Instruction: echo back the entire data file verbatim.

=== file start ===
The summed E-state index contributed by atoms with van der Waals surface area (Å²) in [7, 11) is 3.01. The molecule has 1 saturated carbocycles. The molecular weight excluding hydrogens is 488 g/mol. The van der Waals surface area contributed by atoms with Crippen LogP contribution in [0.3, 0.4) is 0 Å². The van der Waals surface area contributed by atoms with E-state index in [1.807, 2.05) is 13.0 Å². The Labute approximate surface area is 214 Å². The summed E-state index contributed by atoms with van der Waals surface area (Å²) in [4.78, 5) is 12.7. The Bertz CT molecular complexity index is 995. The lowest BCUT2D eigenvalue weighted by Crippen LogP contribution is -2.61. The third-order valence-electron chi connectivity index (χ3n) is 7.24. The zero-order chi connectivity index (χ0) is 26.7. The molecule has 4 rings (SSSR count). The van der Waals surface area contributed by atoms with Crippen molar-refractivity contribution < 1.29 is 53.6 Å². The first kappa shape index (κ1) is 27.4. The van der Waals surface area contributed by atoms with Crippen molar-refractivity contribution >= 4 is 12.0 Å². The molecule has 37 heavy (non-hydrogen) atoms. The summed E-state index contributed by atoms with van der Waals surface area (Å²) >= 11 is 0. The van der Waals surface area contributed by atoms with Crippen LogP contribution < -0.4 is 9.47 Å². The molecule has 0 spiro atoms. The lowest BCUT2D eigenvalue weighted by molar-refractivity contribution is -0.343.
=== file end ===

The summed E-state index contributed by atoms with van der Waals surface area (Å²) in [7, 11) is 3.01. The molecule has 1 saturated carbocycles. The molecular weight excluding hydrogens is 488 g/mol. The van der Waals surface area contributed by atoms with Crippen LogP contribution in [0.3, 0.4) is 0 Å². The van der Waals surface area contributed by atoms with E-state index in [1.807, 2.05) is 13.0 Å². The Labute approximate surface area is 214 Å². The summed E-state index contributed by atoms with van der Waals surface area (Å²) in [4.78, 5) is 12.7. The Bertz CT molecular complexity index is 995. The lowest BCUT2D eigenvalue weighted by Crippen LogP contribution is -2.61. The third-order valence-electron chi connectivity index (χ3n) is 7.24. The zero-order chi connectivity index (χ0) is 26.7. The molecule has 4 rings (SSSR count). The van der Waals surface area contributed by atoms with Crippen molar-refractivity contribution < 1.29 is 53.6 Å². The first kappa shape index (κ1) is 27.4. The van der Waals surface area contributed by atoms with Crippen molar-refractivity contribution >= 4 is 12.0 Å². The molecule has 37 heavy (non-hydrogen) atoms. The summed E-state index contributed by atoms with van der Waals surface area (Å²) >= 11 is 0. The van der Waals surface area contributed by atoms with Crippen LogP contribution < -0.4 is 9.47 Å². The molecule has 0 spiro atoms. The lowest BCUT2D eigenvalue weighted by molar-refractivity contribution is -0.343.